MOSCOW -- China and Russia may be competing for influence in Central Asia, but neither will be disappointed with the outcome of Kyrgyzstan's recent presidential election.
Former Prime Minister Sooronbai Jeenbekov won the Oct. 15 poll, marking the country's first ever democratic transfer of power.
Calls for unity from defeated opposition leader Omurbek Babanov will also have been met with sighs of relief in Moscow and Beijing as the Central Asian republic is no stranger to chaotic and violent power-grabs.
Sitting at the crossroads between Europe and China, Central Asia is pivotal to Chinese President Xi Jinping's Belt and Road initiative.
Stability in the region is crucial for Beijing after having invested heavily in natural resource development and drawn up plans to build logistics infrastructure. In a congratulatory message, President Xi Jinping said China is ready to work with Kyrgyzstan and take the opportunity of co-building the "Belt and Road" to deepen cooperation in various areas.
China is intent on building an ambitious railway project starting in Kashgar, in the Xinjiang Uygur Autonomous Region, and running through Kyrgyzstan to Uzbekistan. The line could provide a huge boost for trade between the three countries.
Being a far smaller economic power, Russia aims to exercise leadership in terms of regional security. Moscow is in talks with Bishkek over expanding its air base in Kyrgyzstan. That sits well with Beijing, which is apparently reluctant to take the lead on security, and many analysts believe the two powers will be able to strike a balance that suits all parties.
Observers from the Organization for Security and Co-operation in Europe pointed out instances of misuse of public resources and vote-buying, but concluded that the election had "contributed to the strengthening of democratic institutions by providing for an orderly transfer of power from one elected president to another."
Denis Berdakov, a member of the Expert Council, an advisory panel to the president, said this is the first election to have been held with little outside interference, even from Russia, not that there are likely to be many complaints in the Kremlin.
All the main candidates had campaigned on a pro-Moscow ticket and agreed on the importance of the Russia-led Eurasian Economic Union.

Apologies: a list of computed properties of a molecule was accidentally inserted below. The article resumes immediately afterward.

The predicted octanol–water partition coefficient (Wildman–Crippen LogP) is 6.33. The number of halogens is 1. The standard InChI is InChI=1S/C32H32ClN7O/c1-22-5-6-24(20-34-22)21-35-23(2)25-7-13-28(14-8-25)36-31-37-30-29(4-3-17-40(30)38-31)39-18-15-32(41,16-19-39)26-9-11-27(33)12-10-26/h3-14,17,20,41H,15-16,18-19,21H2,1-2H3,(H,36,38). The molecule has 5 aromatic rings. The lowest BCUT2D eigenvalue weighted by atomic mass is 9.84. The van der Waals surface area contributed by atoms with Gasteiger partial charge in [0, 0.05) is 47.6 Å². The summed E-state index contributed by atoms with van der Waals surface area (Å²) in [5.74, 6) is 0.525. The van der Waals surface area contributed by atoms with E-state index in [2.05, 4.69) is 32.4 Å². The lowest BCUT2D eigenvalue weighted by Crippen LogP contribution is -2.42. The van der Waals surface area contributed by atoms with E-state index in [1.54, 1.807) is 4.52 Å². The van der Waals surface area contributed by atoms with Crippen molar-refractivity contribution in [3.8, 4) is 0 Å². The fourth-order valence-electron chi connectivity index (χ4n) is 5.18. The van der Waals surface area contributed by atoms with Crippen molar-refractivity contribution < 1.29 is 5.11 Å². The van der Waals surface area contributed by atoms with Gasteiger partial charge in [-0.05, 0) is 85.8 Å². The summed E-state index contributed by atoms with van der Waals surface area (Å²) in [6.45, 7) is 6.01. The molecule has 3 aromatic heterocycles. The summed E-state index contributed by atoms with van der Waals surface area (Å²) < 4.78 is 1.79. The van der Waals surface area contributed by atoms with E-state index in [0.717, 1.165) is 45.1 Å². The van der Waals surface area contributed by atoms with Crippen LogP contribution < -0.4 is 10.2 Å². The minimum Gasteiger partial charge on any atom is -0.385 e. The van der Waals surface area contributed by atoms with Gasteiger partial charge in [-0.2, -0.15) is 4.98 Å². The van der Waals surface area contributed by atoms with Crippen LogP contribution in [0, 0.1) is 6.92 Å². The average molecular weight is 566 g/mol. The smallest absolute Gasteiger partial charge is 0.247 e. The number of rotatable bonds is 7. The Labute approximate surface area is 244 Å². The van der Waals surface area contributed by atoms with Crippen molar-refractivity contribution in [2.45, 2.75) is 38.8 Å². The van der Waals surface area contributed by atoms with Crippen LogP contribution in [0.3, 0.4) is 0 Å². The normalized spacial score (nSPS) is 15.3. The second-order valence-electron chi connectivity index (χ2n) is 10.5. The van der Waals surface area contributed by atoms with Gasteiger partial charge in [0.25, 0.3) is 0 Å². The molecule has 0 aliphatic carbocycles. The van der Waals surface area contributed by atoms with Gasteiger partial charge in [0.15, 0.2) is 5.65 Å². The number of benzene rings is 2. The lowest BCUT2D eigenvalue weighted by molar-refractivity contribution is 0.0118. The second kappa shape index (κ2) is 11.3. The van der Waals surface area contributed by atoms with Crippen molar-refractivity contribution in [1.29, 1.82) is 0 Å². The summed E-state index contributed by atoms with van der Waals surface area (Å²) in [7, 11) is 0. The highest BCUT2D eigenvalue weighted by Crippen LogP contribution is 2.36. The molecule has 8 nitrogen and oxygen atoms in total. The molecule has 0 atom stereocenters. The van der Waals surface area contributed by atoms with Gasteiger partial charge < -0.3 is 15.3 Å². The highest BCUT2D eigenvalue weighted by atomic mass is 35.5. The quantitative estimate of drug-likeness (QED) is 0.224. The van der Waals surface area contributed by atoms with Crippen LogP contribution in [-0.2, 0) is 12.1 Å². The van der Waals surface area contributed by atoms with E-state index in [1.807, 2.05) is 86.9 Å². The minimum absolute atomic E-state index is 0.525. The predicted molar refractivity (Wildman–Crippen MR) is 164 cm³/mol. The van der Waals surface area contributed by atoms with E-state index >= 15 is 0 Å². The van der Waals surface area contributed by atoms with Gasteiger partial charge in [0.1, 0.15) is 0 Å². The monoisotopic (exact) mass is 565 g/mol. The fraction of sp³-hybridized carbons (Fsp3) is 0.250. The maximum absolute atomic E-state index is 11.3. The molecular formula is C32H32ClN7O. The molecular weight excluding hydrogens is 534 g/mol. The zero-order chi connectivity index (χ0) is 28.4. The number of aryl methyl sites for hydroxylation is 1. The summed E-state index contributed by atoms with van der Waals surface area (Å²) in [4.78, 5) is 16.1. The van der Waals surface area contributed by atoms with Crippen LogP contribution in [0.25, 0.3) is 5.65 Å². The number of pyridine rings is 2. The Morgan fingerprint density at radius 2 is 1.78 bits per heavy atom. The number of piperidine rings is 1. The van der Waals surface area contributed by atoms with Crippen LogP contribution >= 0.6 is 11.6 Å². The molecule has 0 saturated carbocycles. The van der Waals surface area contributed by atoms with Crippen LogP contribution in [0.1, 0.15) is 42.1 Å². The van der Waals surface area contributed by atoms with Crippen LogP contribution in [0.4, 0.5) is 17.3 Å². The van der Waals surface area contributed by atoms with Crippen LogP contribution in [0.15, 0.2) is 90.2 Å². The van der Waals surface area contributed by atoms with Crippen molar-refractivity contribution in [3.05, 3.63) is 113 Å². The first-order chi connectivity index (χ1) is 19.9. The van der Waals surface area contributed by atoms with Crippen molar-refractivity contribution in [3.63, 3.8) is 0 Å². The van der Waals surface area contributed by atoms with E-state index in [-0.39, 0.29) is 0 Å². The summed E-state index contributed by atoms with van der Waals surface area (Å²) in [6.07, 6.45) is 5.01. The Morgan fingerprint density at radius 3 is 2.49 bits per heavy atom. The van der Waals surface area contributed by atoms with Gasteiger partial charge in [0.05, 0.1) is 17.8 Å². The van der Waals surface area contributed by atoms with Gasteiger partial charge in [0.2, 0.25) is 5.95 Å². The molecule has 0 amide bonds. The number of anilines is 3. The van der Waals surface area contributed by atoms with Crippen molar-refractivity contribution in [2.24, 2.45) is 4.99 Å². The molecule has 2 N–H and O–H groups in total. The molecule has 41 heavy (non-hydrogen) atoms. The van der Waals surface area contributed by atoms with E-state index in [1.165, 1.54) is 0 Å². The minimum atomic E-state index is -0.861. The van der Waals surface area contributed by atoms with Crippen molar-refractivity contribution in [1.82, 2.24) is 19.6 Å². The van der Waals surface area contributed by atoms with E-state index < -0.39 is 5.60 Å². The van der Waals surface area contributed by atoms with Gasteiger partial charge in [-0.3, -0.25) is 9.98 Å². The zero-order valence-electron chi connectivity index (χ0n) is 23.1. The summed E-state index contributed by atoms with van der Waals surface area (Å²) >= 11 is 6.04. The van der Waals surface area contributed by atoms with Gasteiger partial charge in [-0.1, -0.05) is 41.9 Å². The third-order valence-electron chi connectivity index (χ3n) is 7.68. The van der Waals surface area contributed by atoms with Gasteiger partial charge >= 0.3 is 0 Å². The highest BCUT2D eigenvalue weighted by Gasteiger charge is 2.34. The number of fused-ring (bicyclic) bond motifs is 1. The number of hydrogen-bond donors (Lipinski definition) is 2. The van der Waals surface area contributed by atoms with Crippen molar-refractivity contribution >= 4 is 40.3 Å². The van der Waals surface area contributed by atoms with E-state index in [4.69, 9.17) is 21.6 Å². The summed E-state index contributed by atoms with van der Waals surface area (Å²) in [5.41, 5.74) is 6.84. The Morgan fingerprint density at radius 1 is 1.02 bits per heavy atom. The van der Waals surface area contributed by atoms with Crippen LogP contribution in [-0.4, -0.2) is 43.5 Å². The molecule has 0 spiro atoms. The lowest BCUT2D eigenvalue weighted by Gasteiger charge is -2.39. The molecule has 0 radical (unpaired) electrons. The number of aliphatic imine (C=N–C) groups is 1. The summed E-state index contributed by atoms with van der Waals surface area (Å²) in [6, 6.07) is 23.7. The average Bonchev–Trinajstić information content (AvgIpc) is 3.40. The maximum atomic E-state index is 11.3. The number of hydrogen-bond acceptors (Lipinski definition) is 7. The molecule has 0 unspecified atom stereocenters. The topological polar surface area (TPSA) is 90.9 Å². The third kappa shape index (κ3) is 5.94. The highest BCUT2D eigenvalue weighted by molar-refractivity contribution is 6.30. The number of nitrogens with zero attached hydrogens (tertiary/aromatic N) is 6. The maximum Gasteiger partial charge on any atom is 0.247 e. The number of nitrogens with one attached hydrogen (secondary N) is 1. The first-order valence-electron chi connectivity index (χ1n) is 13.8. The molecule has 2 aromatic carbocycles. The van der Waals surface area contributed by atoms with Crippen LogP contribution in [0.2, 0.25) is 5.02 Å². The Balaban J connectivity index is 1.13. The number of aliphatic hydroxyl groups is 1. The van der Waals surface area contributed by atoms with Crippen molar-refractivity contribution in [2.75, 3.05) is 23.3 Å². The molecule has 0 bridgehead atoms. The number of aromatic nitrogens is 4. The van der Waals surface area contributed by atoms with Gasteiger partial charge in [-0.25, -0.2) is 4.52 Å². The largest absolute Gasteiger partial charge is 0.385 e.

Babanov, a businessman and head of the Respublika party, said before the election that 80% of the Kyrgyz people hoped for stronger ties with Russia, indicating that the pro-Russian policies of outgoing president Almazbek Atambayev were set to continue.
Russian President Vladimir Putin called to congratulate Jeenbekov a day after the election.
Viewing former Soviet republics as falling very much within its sphere of influence, Moscow has often intervened in their politics.
Propaganda through Russian media used to be inescapable in Kyrgyzstan, but that changed in 2014, when Moscow sent troops into Ukraine after the fall of the pro-Russian government of Viktor Yanukovych.
The intervention put other former Soviet states on edge and apparently led Moscow to tone down its interference in places like Central Asia.
The only hint of outside influence during this election was an invitation for a meeting from Kazakh President Nursultan Nazarbayev to Babanov in September. His intentions remain unknown, but the ruling party took full advantage, accusing the opposition candidate of representing foreign interests. His support rate then tumbled.
Kyrgyz voters have good reason to be wary of interference from outside powers. When mass uprisings ousted President Askar Akaev in 2005, the U.S. and Russia, both of which have air bases in the country, tried to bring gain the upper hand.
Then-U.S. President George W. Bush trumpeted the spread of democracy and clashed with Moscow over various parts of the former Soviet Union.
Foreign influence is said to have had a hand in mass demonstrations that forced President Kurmanbek Bakiev into exile in 2010. Bakiev reportedly drew Russia' ire by stalling on a promise to close the U.S. base. Speculation was rife that Russia, China and Kazakhstan had forged a secret pact to get rid of him.
Roza Otunbayeva, who served as interim president in the aftermath, told The Nikkei that she had asked then-Russian President Dmitry Medvedev to intervene in the ensuing turmoil but was turned down.